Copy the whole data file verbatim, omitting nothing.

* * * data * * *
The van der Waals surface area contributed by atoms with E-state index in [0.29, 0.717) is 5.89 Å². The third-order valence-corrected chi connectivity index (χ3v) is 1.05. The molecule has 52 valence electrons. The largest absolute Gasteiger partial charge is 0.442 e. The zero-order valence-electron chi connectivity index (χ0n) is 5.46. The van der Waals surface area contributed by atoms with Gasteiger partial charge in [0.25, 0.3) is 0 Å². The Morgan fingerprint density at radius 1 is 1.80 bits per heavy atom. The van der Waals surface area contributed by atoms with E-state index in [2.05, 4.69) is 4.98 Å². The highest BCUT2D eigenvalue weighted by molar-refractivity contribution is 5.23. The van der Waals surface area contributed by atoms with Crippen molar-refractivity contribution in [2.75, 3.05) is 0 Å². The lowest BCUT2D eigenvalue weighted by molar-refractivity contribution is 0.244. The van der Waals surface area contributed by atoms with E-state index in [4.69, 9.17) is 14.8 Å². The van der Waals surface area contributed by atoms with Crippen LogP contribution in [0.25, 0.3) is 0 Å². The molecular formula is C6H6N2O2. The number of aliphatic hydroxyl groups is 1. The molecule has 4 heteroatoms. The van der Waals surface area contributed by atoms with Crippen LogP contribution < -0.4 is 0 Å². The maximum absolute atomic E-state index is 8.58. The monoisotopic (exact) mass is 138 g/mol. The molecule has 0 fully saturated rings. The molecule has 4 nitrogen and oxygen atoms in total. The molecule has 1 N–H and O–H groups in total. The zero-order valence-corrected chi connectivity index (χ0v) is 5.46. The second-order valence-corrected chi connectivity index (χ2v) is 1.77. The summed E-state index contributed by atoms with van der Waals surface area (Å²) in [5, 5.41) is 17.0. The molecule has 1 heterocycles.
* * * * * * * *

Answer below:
The van der Waals surface area contributed by atoms with E-state index in [0.29, 0.717) is 5.89 Å². The third-order valence-corrected chi connectivity index (χ3v) is 1.05. The molecule has 52 valence electrons. The largest absolute Gasteiger partial charge is 0.442 e. The zero-order valence-electron chi connectivity index (χ0n) is 5.46. The van der Waals surface area contributed by atoms with Gasteiger partial charge in [0.25, 0.3) is 0 Å². The Morgan fingerprint density at radius 1 is 1.80 bits per heavy atom. The van der Waals surface area contributed by atoms with E-state index in [2.05, 4.69) is 4.98 Å². The highest BCUT2D eigenvalue weighted by molar-refractivity contribution is 5.23. The van der Waals surface area contributed by atoms with Crippen molar-refractivity contribution in [2.75, 3.05) is 0 Å². The lowest BCUT2D eigenvalue weighted by molar-refractivity contribution is 0.244. The van der Waals surface area contributed by atoms with E-state index in [4.69, 9.17) is 14.8 Å². The van der Waals surface area contributed by atoms with Crippen LogP contribution in [0.25, 0.3) is 0 Å². The molecular formula is C6H6N2O2. The number of aliphatic hydroxyl groups is 1. The molecule has 4 heteroatoms. The van der Waals surface area contributed by atoms with Crippen LogP contribution < -0.4 is 0 Å². The maximum absolute atomic E-state index is 8.58. The monoisotopic (exact) mass is 138 g/mol. The molecule has 0 fully saturated rings. The molecule has 4 nitrogen and oxygen atoms in total. The molecule has 1 N–H and O–H groups in total. The zero-order valence-corrected chi connectivity index (χ0v) is 5.46. The second-order valence-corrected chi connectivity index (χ2v) is 1.77. The summed E-state index contributed by atoms with van der Waals surface area (Å²) in [5, 5.41) is 17.0. The molecule has 1 heterocycles.